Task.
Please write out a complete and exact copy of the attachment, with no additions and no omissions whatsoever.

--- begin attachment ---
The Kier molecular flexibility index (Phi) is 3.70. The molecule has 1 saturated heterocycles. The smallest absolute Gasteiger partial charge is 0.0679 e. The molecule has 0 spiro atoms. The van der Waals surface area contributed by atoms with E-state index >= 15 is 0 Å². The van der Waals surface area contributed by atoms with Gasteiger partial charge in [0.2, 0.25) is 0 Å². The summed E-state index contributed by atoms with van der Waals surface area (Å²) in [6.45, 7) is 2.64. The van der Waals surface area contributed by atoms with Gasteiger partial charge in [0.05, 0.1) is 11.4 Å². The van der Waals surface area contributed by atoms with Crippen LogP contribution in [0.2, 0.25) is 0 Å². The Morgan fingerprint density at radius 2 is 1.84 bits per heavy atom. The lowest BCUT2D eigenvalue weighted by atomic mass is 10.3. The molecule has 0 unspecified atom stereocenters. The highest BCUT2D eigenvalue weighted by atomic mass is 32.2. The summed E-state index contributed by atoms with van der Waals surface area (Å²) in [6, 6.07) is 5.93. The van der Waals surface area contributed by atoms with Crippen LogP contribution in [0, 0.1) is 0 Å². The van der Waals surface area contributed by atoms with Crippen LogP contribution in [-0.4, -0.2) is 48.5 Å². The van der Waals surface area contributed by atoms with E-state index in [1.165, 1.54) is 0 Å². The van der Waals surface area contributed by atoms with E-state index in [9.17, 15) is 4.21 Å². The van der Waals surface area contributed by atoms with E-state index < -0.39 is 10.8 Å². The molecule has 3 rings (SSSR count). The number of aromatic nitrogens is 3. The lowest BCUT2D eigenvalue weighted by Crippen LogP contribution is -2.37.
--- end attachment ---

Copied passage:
The Kier molecular flexibility index (Phi) is 3.70. The molecule has 1 saturated heterocycles. The smallest absolute Gasteiger partial charge is 0.0679 e. The molecule has 0 spiro atoms. The van der Waals surface area contributed by atoms with E-state index >= 15 is 0 Å². The van der Waals surface area contributed by atoms with Gasteiger partial charge in [0.2, 0.25) is 0 Å². The summed E-state index contributed by atoms with van der Waals surface area (Å²) in [6.45, 7) is 2.64. The van der Waals surface area contributed by atoms with Gasteiger partial charge in [0.05, 0.1) is 11.4 Å². The van der Waals surface area contributed by atoms with Crippen LogP contribution in [0.2, 0.25) is 0 Å². The Morgan fingerprint density at radius 2 is 1.84 bits per heavy atom. The lowest BCUT2D eigenvalue weighted by atomic mass is 10.3. The molecule has 0 unspecified atom stereocenters. The highest BCUT2D eigenvalue weighted by atomic mass is 32.2. The summed E-state index contributed by atoms with van der Waals surface area (Å²) in [6, 6.07) is 5.93. The van der Waals surface area contributed by atoms with Crippen LogP contribution in [0, 0.1) is 0 Å². The van der Waals surface area contributed by atoms with Crippen LogP contribution in [-0.4, -0.2) is 48.5 Å². The van der Waals surface area contributed by atoms with E-state index in [1.165, 1.54) is 0 Å². The van der Waals surface area contributed by atoms with E-state index in [9.17, 15) is 4.21 Å². The van der Waals surface area contributed by atoms with E-state index < -0.39 is 10.8 Å². The molecule has 3 rings (SSSR count). The number of aromatic nitrogens is 3. The lowest BCUT2D eigenvalue weighted by Crippen LogP contribution is -2.37.